I wanted to write and tell you how much I enjoy your work. I've been a fan for almost twenty years, and that spans not even half of your long, successful career as a novelist.
I've spent hours reading your books, and have collected all your novels. One of your strengths as a writer that so appeals to me is your ability to immerse your reader into the occupation and world of your main character. I've learned so much about different fields of work, everything from artists to inventors to pilots to wine merchants, and so many more. It was that in-depth inside access to your characters' occupations that drew me in every time.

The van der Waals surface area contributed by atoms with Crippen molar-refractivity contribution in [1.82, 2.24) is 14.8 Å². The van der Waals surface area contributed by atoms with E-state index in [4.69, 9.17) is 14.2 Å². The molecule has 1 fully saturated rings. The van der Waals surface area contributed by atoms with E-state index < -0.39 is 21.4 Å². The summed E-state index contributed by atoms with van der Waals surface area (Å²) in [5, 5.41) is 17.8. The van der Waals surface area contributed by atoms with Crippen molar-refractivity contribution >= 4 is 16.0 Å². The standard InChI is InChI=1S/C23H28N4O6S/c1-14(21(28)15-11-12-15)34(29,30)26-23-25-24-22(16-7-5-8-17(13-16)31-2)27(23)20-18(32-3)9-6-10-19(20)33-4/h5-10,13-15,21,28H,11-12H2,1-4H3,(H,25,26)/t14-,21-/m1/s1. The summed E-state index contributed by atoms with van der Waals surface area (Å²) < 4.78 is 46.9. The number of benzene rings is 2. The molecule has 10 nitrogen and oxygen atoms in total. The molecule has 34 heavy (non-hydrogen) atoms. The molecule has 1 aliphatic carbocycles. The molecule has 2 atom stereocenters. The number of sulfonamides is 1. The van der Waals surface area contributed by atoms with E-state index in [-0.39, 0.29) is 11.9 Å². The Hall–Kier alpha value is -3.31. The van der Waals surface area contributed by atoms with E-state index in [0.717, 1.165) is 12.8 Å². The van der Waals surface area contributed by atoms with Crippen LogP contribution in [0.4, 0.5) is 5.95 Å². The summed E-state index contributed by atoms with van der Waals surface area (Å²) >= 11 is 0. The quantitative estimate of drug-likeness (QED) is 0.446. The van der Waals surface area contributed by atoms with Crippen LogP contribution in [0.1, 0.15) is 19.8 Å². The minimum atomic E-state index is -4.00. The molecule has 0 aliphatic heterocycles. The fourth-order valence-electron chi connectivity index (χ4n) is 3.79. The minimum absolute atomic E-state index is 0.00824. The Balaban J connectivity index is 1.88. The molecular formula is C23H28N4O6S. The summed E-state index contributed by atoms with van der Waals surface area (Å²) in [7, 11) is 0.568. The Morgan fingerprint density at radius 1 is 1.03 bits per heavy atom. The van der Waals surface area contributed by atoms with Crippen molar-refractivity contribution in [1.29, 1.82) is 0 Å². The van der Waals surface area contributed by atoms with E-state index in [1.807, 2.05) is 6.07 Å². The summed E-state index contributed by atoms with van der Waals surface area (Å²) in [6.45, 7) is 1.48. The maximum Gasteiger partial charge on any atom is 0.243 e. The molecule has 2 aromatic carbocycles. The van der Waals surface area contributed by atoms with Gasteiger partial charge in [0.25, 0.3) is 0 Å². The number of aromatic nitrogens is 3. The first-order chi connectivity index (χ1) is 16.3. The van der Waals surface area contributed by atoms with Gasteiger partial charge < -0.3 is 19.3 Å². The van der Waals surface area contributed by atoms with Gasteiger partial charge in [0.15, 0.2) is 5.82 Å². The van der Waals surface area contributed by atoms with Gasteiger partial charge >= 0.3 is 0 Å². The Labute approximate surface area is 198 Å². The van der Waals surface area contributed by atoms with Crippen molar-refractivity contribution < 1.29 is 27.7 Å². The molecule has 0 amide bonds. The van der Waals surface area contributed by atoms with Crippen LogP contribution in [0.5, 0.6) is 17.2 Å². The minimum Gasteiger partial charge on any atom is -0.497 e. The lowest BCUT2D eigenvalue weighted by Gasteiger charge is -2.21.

Aside from hours of reading pleasure that you've given me, you've really taught me about characterization and branding. As a writer, reading your work helps me see into the male POV, what a man would and wouldn't say or do, and certainly how he feels about himself and his job.
I also learned about branding. Every time I see you have a new book out, I don't care about the particulars of the story. I buy the book. I know I'm going to love it, because you wrote it and it will be in your voice, with your world-view. It will challenge me, and in the end, I'll have some questions answered and a few more raised. I love the fact that your books call for the hero to make a moral decision. And some of the intrigue comes because I'm never sure if he will make the choice I would select, or if he will go another way.
Thank you for coming through so much hardship and continuing to write after suffering loss.
With gratitude,